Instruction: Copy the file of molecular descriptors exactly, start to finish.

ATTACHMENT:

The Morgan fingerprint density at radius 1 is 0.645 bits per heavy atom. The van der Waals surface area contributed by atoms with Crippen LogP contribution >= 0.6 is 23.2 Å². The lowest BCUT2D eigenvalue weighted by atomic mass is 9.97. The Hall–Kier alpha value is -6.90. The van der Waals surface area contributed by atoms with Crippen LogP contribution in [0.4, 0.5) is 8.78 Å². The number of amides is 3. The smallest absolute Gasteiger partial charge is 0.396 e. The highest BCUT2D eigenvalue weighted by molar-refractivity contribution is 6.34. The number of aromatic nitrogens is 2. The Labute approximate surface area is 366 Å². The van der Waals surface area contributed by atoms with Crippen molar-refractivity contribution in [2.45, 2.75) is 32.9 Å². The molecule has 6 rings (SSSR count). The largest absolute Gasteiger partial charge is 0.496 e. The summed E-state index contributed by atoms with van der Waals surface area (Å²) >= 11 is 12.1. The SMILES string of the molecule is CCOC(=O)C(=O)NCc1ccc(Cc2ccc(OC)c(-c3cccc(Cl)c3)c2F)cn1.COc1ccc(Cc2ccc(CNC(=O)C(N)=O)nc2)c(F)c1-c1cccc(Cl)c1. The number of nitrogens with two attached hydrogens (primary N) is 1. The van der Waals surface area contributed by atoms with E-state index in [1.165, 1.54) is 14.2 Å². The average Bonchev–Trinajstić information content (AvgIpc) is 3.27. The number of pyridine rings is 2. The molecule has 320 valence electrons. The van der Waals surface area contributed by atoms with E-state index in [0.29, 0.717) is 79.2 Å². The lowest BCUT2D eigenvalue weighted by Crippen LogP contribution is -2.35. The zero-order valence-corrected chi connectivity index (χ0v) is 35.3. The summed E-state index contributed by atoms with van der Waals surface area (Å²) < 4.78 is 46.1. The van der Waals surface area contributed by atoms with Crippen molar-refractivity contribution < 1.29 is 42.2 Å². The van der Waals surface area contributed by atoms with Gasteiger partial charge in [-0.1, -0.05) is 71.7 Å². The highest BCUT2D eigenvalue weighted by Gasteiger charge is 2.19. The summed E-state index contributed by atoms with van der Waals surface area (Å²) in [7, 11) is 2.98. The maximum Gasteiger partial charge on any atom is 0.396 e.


The Morgan fingerprint density at radius 1 is 0.645 bits per heavy atom. The van der Waals surface area contributed by atoms with Crippen LogP contribution >= 0.6 is 23.2 Å². The lowest BCUT2D eigenvalue weighted by atomic mass is 9.97. The Hall–Kier alpha value is -6.90. The van der Waals surface area contributed by atoms with Crippen LogP contribution in [0.4, 0.5) is 8.78 Å². The number of amides is 3. The smallest absolute Gasteiger partial charge is 0.396 e. The highest BCUT2D eigenvalue weighted by molar-refractivity contribution is 6.34. The number of aromatic nitrogens is 2. The Labute approximate surface area is 366 Å². The van der Waals surface area contributed by atoms with Crippen molar-refractivity contribution in [2.45, 2.75) is 32.9 Å². The molecule has 6 rings (SSSR count). The largest absolute Gasteiger partial charge is 0.496 e. The summed E-state index contributed by atoms with van der Waals surface area (Å²) >= 11 is 12.1. The SMILES string of the molecule is CCOC(=O)C(=O)NCc1ccc(Cc2ccc(OC)c(-c3cccc(Cl)c3)c2F)cn1.COc1ccc(Cc2ccc(CNC(=O)C(N)=O)nc2)c(F)c1-c1cccc(Cl)c1. The number of nitrogens with two attached hydrogens (primary N) is 1. The van der Waals surface area contributed by atoms with E-state index in [1.165, 1.54) is 14.2 Å². The average Bonchev–Trinajstić information content (AvgIpc) is 3.27. The number of pyridine rings is 2. The molecule has 320 valence electrons. The van der Waals surface area contributed by atoms with E-state index in [0.29, 0.717) is 79.2 Å². The lowest BCUT2D eigenvalue weighted by Crippen LogP contribution is -2.35. The zero-order valence-corrected chi connectivity index (χ0v) is 35.3. The summed E-state index contributed by atoms with van der Waals surface area (Å²) < 4.78 is 46.1. The van der Waals surface area contributed by atoms with Crippen molar-refractivity contribution < 1.29 is 42.2 Å². The van der Waals surface area contributed by atoms with Gasteiger partial charge in [-0.1, -0.05) is 71.7 Å². The highest BCUT2D eigenvalue weighted by Gasteiger charge is 2.19. The summed E-state index contributed by atoms with van der Waals surface area (Å²) in [7, 11) is 2.98. The maximum Gasteiger partial charge on any atom is 0.396 e.